L-2-Hydroxyglutaric aciduria in Staffordshire Bull Terriers

Abramson CJ, Platt SR, Jakobs C, et al. 

J Vet Intern Med 2003;17:551-556.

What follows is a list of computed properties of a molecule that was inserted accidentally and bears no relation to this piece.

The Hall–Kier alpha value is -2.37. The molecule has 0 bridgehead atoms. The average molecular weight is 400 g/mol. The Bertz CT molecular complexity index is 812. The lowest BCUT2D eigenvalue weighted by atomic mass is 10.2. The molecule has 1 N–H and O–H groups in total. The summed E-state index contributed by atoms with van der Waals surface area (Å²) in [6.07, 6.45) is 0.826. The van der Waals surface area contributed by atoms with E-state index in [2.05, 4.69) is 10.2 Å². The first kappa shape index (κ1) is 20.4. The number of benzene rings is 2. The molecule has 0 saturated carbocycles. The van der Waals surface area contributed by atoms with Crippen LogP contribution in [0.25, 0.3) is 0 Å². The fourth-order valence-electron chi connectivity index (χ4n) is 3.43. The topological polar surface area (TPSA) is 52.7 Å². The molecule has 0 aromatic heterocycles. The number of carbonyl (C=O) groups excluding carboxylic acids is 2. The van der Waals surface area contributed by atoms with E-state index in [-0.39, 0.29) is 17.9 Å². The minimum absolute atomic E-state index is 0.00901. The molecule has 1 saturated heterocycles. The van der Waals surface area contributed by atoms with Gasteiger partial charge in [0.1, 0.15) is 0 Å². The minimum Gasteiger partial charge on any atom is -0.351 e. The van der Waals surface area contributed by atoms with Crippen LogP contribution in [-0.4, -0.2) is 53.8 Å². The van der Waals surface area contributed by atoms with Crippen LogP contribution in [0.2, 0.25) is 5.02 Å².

L-2-Hydroxyglutaric aciduria is an inborn error of metabolism, which has been recognized in humans since 1980. The metabolic defect responsible for the disease is unknown, but the disorder can be diagnosed in humans by elevations of the organic acid, L-2-hydroxyglutaric acid in the cerebrospinal fluid (CSF), plasma, and urine of affected patients. The disorder produces a variety of clinical neurological defects in humans including psychomotor retardation, seizures, and ataxia. There have previously been no recognized animal models of the disease. However, 6 Staffordshire Bull Terriers were recently identified with the disorder. The animals presented with a variety of clinical signs, most notably seizures, ataxia, dementia, and tremors. They were all screened for organic acid abnormalities in urine, and CSF and plasma (when available). Levels of L-2-hydroxyglutaric acid were elevated in all body fluids evaluated. The clinical, clinicopathologic, and magnetic resonance imaging (MRI) characteristics associated with L-2-hydroxyglutaric acid in Stafforshire Bull Terriers is reported herein and represents the first veterinary model of this inborn error of metabolism.